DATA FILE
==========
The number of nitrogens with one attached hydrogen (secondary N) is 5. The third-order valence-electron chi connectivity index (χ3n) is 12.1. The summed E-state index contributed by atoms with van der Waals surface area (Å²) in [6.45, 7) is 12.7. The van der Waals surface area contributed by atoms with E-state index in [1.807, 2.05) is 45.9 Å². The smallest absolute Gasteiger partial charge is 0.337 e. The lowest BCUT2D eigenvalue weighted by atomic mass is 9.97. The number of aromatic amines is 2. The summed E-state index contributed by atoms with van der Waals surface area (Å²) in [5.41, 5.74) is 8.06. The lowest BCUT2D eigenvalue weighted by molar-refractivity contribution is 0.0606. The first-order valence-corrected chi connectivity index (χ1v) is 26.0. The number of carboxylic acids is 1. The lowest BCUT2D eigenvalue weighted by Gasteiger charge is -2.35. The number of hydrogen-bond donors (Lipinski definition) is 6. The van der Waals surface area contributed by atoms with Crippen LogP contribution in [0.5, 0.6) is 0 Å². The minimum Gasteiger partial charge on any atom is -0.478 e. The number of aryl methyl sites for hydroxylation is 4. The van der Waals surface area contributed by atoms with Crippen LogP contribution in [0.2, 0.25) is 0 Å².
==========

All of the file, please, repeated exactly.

The number of nitrogens with one attached hydrogen (secondary N) is 5. The third-order valence-electron chi connectivity index (χ3n) is 12.1. The summed E-state index contributed by atoms with van der Waals surface area (Å²) in [6.45, 7) is 12.7. The van der Waals surface area contributed by atoms with E-state index in [1.807, 2.05) is 45.9 Å². The smallest absolute Gasteiger partial charge is 0.337 e. The lowest BCUT2D eigenvalue weighted by atomic mass is 9.97. The number of aromatic amines is 2. The summed E-state index contributed by atoms with van der Waals surface area (Å²) in [5.41, 5.74) is 8.06. The lowest BCUT2D eigenvalue weighted by molar-refractivity contribution is 0.0606. The first-order valence-corrected chi connectivity index (χ1v) is 26.0. The number of carboxylic acids is 1. The lowest BCUT2D eigenvalue weighted by Gasteiger charge is -2.35. The number of hydrogen-bond donors (Lipinski definition) is 6. The van der Waals surface area contributed by atoms with Crippen LogP contribution in [0.5, 0.6) is 0 Å². The minimum Gasteiger partial charge on any atom is -0.478 e. The number of aryl methyl sites for hydroxylation is 4. The van der Waals surface area contributed by atoms with Crippen LogP contribution in [0.2, 0.25) is 0 Å².